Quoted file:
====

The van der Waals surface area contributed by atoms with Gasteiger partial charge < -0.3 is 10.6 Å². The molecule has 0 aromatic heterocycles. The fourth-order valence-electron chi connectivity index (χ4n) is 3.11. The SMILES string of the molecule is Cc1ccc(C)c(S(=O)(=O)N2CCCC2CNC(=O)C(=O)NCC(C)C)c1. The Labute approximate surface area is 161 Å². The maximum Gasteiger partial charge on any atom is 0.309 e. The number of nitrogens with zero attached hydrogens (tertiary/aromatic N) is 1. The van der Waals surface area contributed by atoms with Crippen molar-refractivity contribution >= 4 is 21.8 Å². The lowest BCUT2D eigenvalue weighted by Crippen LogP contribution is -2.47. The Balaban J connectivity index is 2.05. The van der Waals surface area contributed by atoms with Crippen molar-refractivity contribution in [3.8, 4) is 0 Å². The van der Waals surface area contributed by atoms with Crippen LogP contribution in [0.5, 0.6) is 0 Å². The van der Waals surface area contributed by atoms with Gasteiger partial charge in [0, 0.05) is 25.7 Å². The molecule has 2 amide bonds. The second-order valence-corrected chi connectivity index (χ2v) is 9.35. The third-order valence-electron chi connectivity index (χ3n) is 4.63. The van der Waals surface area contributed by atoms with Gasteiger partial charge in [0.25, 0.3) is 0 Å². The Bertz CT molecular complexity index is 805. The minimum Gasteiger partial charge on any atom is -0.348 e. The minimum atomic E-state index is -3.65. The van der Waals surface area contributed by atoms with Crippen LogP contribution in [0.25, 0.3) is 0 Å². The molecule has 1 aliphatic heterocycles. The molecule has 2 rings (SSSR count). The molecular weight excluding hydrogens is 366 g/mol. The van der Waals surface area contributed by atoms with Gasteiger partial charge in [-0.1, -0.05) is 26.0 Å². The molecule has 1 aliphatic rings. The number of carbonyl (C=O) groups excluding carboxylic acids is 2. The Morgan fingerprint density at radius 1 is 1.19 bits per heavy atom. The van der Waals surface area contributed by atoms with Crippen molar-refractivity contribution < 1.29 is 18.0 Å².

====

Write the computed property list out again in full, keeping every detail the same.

The van der Waals surface area contributed by atoms with Gasteiger partial charge < -0.3 is 10.6 Å². The molecule has 0 aromatic heterocycles. The fourth-order valence-electron chi connectivity index (χ4n) is 3.11. The SMILES string of the molecule is Cc1ccc(C)c(S(=O)(=O)N2CCCC2CNC(=O)C(=O)NCC(C)C)c1. The Labute approximate surface area is 161 Å². The maximum Gasteiger partial charge on any atom is 0.309 e. The number of nitrogens with zero attached hydrogens (tertiary/aromatic N) is 1. The van der Waals surface area contributed by atoms with Crippen molar-refractivity contribution >= 4 is 21.8 Å². The lowest BCUT2D eigenvalue weighted by Crippen LogP contribution is -2.47. The Balaban J connectivity index is 2.05. The van der Waals surface area contributed by atoms with Crippen molar-refractivity contribution in [3.8, 4) is 0 Å². The van der Waals surface area contributed by atoms with Crippen LogP contribution in [0.5, 0.6) is 0 Å². The van der Waals surface area contributed by atoms with Gasteiger partial charge in [0, 0.05) is 25.7 Å². The molecule has 2 amide bonds. The second-order valence-corrected chi connectivity index (χ2v) is 9.35. The third-order valence-electron chi connectivity index (χ3n) is 4.63. The van der Waals surface area contributed by atoms with Gasteiger partial charge in [0.25, 0.3) is 0 Å². The Bertz CT molecular complexity index is 805. The minimum Gasteiger partial charge on any atom is -0.348 e. The minimum atomic E-state index is -3.65. The van der Waals surface area contributed by atoms with Crippen LogP contribution in [0.25, 0.3) is 0 Å². The molecule has 1 aliphatic heterocycles. The molecule has 2 rings (SSSR count). The molecular weight excluding hydrogens is 366 g/mol. The van der Waals surface area contributed by atoms with Gasteiger partial charge in [-0.1, -0.05) is 26.0 Å². The molecule has 1 aliphatic rings. The number of carbonyl (C=O) groups excluding carboxylic acids is 2. The Morgan fingerprint density at radius 1 is 1.19 bits per heavy atom. The van der Waals surface area contributed by atoms with Crippen molar-refractivity contribution < 1.29 is 18.0 Å².